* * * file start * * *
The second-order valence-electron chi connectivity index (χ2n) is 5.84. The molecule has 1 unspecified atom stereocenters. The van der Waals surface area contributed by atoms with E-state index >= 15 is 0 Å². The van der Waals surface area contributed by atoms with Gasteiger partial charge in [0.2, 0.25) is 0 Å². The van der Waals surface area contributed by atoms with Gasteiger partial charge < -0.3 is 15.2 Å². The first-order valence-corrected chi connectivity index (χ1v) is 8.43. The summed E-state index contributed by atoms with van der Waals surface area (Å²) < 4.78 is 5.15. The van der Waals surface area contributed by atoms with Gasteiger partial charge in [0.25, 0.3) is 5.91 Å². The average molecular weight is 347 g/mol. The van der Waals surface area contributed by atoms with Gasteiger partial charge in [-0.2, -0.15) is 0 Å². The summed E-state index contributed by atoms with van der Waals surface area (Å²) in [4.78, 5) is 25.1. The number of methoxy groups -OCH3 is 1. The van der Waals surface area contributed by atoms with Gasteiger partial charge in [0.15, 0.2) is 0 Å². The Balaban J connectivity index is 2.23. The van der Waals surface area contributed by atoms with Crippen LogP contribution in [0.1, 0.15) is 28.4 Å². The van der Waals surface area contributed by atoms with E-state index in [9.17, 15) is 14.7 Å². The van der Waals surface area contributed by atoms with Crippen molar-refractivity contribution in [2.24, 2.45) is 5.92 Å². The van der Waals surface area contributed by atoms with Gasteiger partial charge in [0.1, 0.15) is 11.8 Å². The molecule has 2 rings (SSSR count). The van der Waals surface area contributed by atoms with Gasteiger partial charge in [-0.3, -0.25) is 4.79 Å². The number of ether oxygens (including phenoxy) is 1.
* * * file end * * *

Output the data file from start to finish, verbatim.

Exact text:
The second-order valence-electron chi connectivity index (χ2n) is 5.84. The molecule has 1 unspecified atom stereocenters. The van der Waals surface area contributed by atoms with E-state index >= 15 is 0 Å². The van der Waals surface area contributed by atoms with Gasteiger partial charge in [0.2, 0.25) is 0 Å². The van der Waals surface area contributed by atoms with Gasteiger partial charge < -0.3 is 15.2 Å². The first-order valence-corrected chi connectivity index (χ1v) is 8.43. The summed E-state index contributed by atoms with van der Waals surface area (Å²) < 4.78 is 5.15. The van der Waals surface area contributed by atoms with Gasteiger partial charge in [0.25, 0.3) is 5.91 Å². The average molecular weight is 347 g/mol. The van der Waals surface area contributed by atoms with Gasteiger partial charge in [-0.2, -0.15) is 0 Å². The summed E-state index contributed by atoms with van der Waals surface area (Å²) in [4.78, 5) is 25.1. The number of methoxy groups -OCH3 is 1. The van der Waals surface area contributed by atoms with Gasteiger partial charge in [0.15, 0.2) is 0 Å². The Balaban J connectivity index is 2.23. The van der Waals surface area contributed by atoms with Crippen LogP contribution in [0.1, 0.15) is 28.4 Å². The van der Waals surface area contributed by atoms with E-state index in [9.17, 15) is 14.7 Å². The van der Waals surface area contributed by atoms with Crippen molar-refractivity contribution in [2.24, 2.45) is 5.92 Å². The van der Waals surface area contributed by atoms with Gasteiger partial charge in [0.1, 0.15) is 11.8 Å². The molecule has 2 rings (SSSR count). The van der Waals surface area contributed by atoms with Gasteiger partial charge in [-0.3, -0.25) is 4.79 Å². The number of ether oxygens (including phenoxy) is 1.